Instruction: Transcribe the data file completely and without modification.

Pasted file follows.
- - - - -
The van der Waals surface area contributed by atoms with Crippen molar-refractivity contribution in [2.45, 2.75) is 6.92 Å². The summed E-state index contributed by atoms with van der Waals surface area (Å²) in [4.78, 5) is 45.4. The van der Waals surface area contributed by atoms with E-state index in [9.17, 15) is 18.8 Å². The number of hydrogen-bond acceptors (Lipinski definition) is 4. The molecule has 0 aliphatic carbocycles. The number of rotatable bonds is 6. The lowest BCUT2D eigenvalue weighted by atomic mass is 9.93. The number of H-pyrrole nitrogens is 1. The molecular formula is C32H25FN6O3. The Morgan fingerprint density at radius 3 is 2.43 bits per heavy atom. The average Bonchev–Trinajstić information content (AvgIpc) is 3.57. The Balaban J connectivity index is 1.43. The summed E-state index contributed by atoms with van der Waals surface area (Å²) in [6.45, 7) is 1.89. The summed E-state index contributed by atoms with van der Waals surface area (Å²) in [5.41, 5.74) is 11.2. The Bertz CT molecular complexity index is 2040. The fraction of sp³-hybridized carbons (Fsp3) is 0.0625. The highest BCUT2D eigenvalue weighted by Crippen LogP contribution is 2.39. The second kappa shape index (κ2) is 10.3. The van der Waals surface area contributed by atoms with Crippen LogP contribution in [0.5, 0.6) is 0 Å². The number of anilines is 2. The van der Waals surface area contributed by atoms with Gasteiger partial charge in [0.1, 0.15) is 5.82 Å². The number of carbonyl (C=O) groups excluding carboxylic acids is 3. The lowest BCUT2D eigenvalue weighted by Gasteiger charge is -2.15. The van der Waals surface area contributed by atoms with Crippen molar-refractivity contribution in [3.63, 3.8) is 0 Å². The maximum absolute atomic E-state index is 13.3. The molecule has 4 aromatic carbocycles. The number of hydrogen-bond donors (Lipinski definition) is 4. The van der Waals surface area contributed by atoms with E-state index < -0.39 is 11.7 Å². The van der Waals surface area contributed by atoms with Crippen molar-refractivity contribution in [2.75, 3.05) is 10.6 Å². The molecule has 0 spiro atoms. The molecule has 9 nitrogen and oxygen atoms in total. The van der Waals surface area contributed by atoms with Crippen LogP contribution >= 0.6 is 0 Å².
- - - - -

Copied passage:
The van der Waals surface area contributed by atoms with Crippen molar-refractivity contribution in [2.45, 2.75) is 6.92 Å². The summed E-state index contributed by atoms with van der Waals surface area (Å²) in [4.78, 5) is 45.4. The van der Waals surface area contributed by atoms with E-state index in [9.17, 15) is 18.8 Å². The number of hydrogen-bond acceptors (Lipinski definition) is 4. The molecule has 0 aliphatic carbocycles. The number of rotatable bonds is 6. The lowest BCUT2D eigenvalue weighted by atomic mass is 9.93. The number of H-pyrrole nitrogens is 1. The molecular formula is C32H25FN6O3. The Morgan fingerprint density at radius 3 is 2.43 bits per heavy atom. The average Bonchev–Trinajstić information content (AvgIpc) is 3.57. The Balaban J connectivity index is 1.43. The summed E-state index contributed by atoms with van der Waals surface area (Å²) in [6.45, 7) is 1.89. The summed E-state index contributed by atoms with van der Waals surface area (Å²) in [5.41, 5.74) is 11.2. The Bertz CT molecular complexity index is 2040. The fraction of sp³-hybridized carbons (Fsp3) is 0.0625. The highest BCUT2D eigenvalue weighted by Crippen LogP contribution is 2.39. The second kappa shape index (κ2) is 10.3. The van der Waals surface area contributed by atoms with Crippen LogP contribution in [0.5, 0.6) is 0 Å². The number of anilines is 2. The van der Waals surface area contributed by atoms with Gasteiger partial charge in [0.1, 0.15) is 5.82 Å². The number of carbonyl (C=O) groups excluding carboxylic acids is 3. The lowest BCUT2D eigenvalue weighted by Gasteiger charge is -2.15. The van der Waals surface area contributed by atoms with Crippen molar-refractivity contribution in [3.63, 3.8) is 0 Å². The maximum absolute atomic E-state index is 13.3. The molecule has 4 aromatic carbocycles. The number of hydrogen-bond donors (Lipinski definition) is 4. The van der Waals surface area contributed by atoms with E-state index < -0.39 is 11.7 Å². The van der Waals surface area contributed by atoms with Crippen molar-refractivity contribution in [2.75, 3.05) is 10.6 Å². The molecule has 0 spiro atoms. The molecule has 9 nitrogen and oxygen atoms in total. The van der Waals surface area contributed by atoms with Crippen LogP contribution >= 0.6 is 0 Å².